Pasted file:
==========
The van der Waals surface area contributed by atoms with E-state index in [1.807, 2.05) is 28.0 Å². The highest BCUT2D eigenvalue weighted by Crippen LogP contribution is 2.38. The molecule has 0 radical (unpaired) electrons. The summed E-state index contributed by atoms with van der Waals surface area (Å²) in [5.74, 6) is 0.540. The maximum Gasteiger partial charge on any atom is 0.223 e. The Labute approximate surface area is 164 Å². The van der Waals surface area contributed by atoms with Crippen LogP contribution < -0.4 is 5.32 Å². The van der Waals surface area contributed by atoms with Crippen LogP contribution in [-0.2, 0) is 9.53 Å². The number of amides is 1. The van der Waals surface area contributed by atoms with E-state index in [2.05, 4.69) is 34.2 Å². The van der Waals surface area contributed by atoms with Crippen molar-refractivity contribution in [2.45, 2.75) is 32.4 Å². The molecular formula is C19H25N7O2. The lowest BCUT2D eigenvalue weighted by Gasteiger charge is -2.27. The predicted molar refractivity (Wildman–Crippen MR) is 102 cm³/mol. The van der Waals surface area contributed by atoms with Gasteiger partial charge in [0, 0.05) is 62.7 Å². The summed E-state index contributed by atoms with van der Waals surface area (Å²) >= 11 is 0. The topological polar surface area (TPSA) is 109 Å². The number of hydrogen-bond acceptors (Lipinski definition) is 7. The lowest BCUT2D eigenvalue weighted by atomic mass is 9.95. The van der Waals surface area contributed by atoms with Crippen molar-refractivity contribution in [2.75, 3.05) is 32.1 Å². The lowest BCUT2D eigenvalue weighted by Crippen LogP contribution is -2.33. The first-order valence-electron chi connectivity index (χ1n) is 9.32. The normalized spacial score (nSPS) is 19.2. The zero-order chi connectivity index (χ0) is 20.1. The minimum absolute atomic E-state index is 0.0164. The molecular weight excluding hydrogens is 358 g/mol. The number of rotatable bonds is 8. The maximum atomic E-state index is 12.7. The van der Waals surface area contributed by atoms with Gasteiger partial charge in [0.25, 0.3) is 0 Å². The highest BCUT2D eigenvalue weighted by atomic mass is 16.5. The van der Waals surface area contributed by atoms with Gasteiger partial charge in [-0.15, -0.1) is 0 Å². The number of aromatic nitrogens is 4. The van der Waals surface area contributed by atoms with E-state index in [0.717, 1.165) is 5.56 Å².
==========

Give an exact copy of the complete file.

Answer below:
The van der Waals surface area contributed by atoms with E-state index in [1.807, 2.05) is 28.0 Å². The highest BCUT2D eigenvalue weighted by Crippen LogP contribution is 2.38. The molecule has 0 radical (unpaired) electrons. The summed E-state index contributed by atoms with van der Waals surface area (Å²) in [5.74, 6) is 0.540. The maximum Gasteiger partial charge on any atom is 0.223 e. The Labute approximate surface area is 164 Å². The van der Waals surface area contributed by atoms with Crippen LogP contribution < -0.4 is 5.32 Å². The van der Waals surface area contributed by atoms with Crippen LogP contribution in [-0.2, 0) is 9.53 Å². The number of amides is 1. The van der Waals surface area contributed by atoms with E-state index in [2.05, 4.69) is 34.2 Å². The van der Waals surface area contributed by atoms with Crippen molar-refractivity contribution in [2.45, 2.75) is 32.4 Å². The molecular formula is C19H25N7O2. The lowest BCUT2D eigenvalue weighted by Gasteiger charge is -2.27. The predicted molar refractivity (Wildman–Crippen MR) is 102 cm³/mol. The van der Waals surface area contributed by atoms with Gasteiger partial charge in [0, 0.05) is 62.7 Å². The summed E-state index contributed by atoms with van der Waals surface area (Å²) >= 11 is 0. The topological polar surface area (TPSA) is 109 Å². The number of hydrogen-bond acceptors (Lipinski definition) is 7. The lowest BCUT2D eigenvalue weighted by atomic mass is 9.95. The van der Waals surface area contributed by atoms with Crippen molar-refractivity contribution in [2.75, 3.05) is 32.1 Å². The lowest BCUT2D eigenvalue weighted by Crippen LogP contribution is -2.33. The first-order valence-electron chi connectivity index (χ1n) is 9.32. The normalized spacial score (nSPS) is 19.2. The zero-order chi connectivity index (χ0) is 20.1. The minimum absolute atomic E-state index is 0.0164. The molecular weight excluding hydrogens is 358 g/mol. The number of rotatable bonds is 8. The maximum atomic E-state index is 12.7. The van der Waals surface area contributed by atoms with Gasteiger partial charge in [0.25, 0.3) is 0 Å². The highest BCUT2D eigenvalue weighted by atomic mass is 16.5. The van der Waals surface area contributed by atoms with Gasteiger partial charge in [-0.15, -0.1) is 0 Å². The number of aromatic nitrogens is 4. The van der Waals surface area contributed by atoms with E-state index in [0.717, 1.165) is 5.56 Å².